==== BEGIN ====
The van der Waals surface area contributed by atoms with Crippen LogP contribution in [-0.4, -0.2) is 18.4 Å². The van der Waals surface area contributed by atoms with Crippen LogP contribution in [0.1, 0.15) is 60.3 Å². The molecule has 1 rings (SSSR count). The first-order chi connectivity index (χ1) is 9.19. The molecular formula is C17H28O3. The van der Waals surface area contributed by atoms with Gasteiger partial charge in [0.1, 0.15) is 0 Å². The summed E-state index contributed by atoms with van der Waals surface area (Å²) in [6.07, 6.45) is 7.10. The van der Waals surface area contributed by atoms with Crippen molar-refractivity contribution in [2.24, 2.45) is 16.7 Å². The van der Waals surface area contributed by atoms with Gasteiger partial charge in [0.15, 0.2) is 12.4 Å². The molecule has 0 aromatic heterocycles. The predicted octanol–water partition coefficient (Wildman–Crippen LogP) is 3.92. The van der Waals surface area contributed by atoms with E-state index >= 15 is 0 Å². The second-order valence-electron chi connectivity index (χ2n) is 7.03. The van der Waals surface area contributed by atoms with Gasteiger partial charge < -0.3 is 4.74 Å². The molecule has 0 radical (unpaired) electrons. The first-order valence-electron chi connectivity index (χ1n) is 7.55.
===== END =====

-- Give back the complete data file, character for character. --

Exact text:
The van der Waals surface area contributed by atoms with Crippen LogP contribution in [-0.4, -0.2) is 18.4 Å². The van der Waals surface area contributed by atoms with Crippen LogP contribution in [0.1, 0.15) is 60.3 Å². The molecule has 1 rings (SSSR count). The first-order chi connectivity index (χ1) is 9.19. The molecular formula is C17H28O3. The van der Waals surface area contributed by atoms with Gasteiger partial charge in [0.1, 0.15) is 0 Å². The summed E-state index contributed by atoms with van der Waals surface area (Å²) in [6.07, 6.45) is 7.10. The van der Waals surface area contributed by atoms with Crippen molar-refractivity contribution in [2.24, 2.45) is 16.7 Å². The van der Waals surface area contributed by atoms with Gasteiger partial charge in [0.15, 0.2) is 12.4 Å². The molecule has 0 aromatic heterocycles. The predicted octanol–water partition coefficient (Wildman–Crippen LogP) is 3.92. The van der Waals surface area contributed by atoms with E-state index >= 15 is 0 Å². The second-order valence-electron chi connectivity index (χ2n) is 7.03. The van der Waals surface area contributed by atoms with Gasteiger partial charge < -0.3 is 4.74 Å². The molecule has 0 radical (unpaired) electrons. The first-order valence-electron chi connectivity index (χ1n) is 7.55.